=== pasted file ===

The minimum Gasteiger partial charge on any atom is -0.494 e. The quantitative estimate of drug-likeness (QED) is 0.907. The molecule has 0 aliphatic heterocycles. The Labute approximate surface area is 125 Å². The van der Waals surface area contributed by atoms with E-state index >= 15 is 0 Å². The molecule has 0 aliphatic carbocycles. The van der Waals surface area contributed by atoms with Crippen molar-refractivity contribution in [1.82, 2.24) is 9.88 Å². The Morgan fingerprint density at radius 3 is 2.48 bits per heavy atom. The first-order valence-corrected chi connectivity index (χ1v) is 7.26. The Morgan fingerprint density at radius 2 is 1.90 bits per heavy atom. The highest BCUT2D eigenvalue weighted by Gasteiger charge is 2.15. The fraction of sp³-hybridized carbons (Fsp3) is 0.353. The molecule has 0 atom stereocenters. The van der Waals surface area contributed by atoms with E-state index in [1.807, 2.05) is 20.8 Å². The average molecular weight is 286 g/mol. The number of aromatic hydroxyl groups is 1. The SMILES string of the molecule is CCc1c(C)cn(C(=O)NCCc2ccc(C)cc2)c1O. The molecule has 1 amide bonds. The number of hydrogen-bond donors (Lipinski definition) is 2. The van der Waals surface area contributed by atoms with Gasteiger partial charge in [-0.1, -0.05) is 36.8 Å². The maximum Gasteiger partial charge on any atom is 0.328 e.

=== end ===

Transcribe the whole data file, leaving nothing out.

The minimum Gasteiger partial charge on any atom is -0.494 e. The quantitative estimate of drug-likeness (QED) is 0.907. The molecule has 0 aliphatic heterocycles. The Labute approximate surface area is 125 Å². The van der Waals surface area contributed by atoms with E-state index >= 15 is 0 Å². The molecule has 0 aliphatic carbocycles. The van der Waals surface area contributed by atoms with Crippen molar-refractivity contribution in [1.82, 2.24) is 9.88 Å². The Morgan fingerprint density at radius 3 is 2.48 bits per heavy atom. The first-order valence-corrected chi connectivity index (χ1v) is 7.26. The Morgan fingerprint density at radius 2 is 1.90 bits per heavy atom. The highest BCUT2D eigenvalue weighted by Gasteiger charge is 2.15. The fraction of sp³-hybridized carbons (Fsp3) is 0.353. The molecule has 0 atom stereocenters. The van der Waals surface area contributed by atoms with E-state index in [1.807, 2.05) is 20.8 Å². The average molecular weight is 286 g/mol. The number of aromatic hydroxyl groups is 1. The SMILES string of the molecule is CCc1c(C)cn(C(=O)NCCc2ccc(C)cc2)c1O. The molecule has 1 amide bonds. The number of hydrogen-bond donors (Lipinski definition) is 2. The van der Waals surface area contributed by atoms with Gasteiger partial charge in [-0.1, -0.05) is 36.8 Å². The maximum Gasteiger partial charge on any atom is 0.328 e.